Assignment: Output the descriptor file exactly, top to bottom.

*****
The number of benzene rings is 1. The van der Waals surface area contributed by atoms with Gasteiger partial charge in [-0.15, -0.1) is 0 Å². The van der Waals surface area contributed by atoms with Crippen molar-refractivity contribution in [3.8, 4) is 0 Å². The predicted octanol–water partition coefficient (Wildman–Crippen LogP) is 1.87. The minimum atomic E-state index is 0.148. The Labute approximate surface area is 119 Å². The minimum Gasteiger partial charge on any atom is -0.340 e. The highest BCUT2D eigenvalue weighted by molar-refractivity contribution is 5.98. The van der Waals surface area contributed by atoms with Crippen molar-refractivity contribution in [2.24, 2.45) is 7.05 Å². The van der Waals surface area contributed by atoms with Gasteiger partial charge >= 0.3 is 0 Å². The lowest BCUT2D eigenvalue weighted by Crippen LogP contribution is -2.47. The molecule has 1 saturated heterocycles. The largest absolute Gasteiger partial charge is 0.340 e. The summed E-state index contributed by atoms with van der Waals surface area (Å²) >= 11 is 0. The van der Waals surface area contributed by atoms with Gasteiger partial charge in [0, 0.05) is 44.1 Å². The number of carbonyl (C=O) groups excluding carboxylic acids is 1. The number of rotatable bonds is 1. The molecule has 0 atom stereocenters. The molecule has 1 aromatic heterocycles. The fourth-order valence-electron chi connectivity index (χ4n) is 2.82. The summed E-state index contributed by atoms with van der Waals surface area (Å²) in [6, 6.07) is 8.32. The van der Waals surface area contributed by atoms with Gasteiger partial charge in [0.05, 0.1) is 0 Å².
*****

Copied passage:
The number of benzene rings is 1. The van der Waals surface area contributed by atoms with Gasteiger partial charge in [-0.15, -0.1) is 0 Å². The van der Waals surface area contributed by atoms with Crippen molar-refractivity contribution in [3.8, 4) is 0 Å². The predicted octanol–water partition coefficient (Wildman–Crippen LogP) is 1.87. The minimum atomic E-state index is 0.148. The Labute approximate surface area is 119 Å². The minimum Gasteiger partial charge on any atom is -0.340 e. The highest BCUT2D eigenvalue weighted by molar-refractivity contribution is 5.98. The van der Waals surface area contributed by atoms with Crippen molar-refractivity contribution in [2.24, 2.45) is 7.05 Å². The van der Waals surface area contributed by atoms with Gasteiger partial charge >= 0.3 is 0 Å². The lowest BCUT2D eigenvalue weighted by Crippen LogP contribution is -2.47. The molecule has 1 saturated heterocycles. The largest absolute Gasteiger partial charge is 0.340 e. The summed E-state index contributed by atoms with van der Waals surface area (Å²) >= 11 is 0. The van der Waals surface area contributed by atoms with Gasteiger partial charge in [0, 0.05) is 44.1 Å². The number of carbonyl (C=O) groups excluding carboxylic acids is 1. The number of rotatable bonds is 1. The molecule has 0 atom stereocenters. The molecule has 1 aromatic heterocycles. The fourth-order valence-electron chi connectivity index (χ4n) is 2.82. The summed E-state index contributed by atoms with van der Waals surface area (Å²) in [6, 6.07) is 8.32. The van der Waals surface area contributed by atoms with Gasteiger partial charge in [0.05, 0.1) is 0 Å².